Monday, August 4, 2014
Zsuzsa R. Huszar, R.S.K. Tan, and Weina Zhang have posted Stock Lending from Lenders’ Perspective: Are Lenders Price Takers? on SSRN with the following abstract:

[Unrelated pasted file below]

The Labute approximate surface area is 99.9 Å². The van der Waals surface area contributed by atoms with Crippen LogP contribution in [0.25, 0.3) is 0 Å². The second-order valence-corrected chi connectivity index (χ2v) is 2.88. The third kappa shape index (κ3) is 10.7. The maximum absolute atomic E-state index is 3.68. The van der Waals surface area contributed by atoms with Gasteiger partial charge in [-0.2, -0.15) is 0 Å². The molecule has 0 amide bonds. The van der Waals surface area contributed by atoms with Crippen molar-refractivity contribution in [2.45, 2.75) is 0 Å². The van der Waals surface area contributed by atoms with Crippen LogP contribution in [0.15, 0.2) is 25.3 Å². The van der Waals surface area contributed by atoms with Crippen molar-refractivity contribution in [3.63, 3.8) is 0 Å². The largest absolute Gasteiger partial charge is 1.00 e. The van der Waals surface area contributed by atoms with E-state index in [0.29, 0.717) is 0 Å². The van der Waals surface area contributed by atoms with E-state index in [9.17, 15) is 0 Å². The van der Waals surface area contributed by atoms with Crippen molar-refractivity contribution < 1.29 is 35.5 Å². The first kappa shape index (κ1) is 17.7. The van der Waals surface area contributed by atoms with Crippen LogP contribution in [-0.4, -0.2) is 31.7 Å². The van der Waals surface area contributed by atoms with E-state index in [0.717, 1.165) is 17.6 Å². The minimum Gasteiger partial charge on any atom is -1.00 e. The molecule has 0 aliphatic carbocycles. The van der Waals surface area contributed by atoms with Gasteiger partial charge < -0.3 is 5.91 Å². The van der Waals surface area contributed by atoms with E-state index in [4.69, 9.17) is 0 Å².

This study provides new insights about the source of short sale constraints, by showing that lending fees predict future returns beyond shorting demand in recent years. Focusing on lenders’ perspective, we reveal that lending fees are on average significantly higher for stocks with large active institutional ownership. For stocks with high active institutional ownership lending fees not only respond to shorting demand but are raised in anticipation of new future shorting demand. Specifically, fees are about 8% higher before earnings announcements and 15% higher before dividend declaration dates for stocks with 50% active institutional ownership than for stocks without active institutional ownership. Lastly, we find that the negative relationship between future returns and lending fees strengthens after the Lehman Brothers collapse as active institutions’ likely become more proactive in capitalizing lending fee revenues in the newly transparent and automated stock lending market.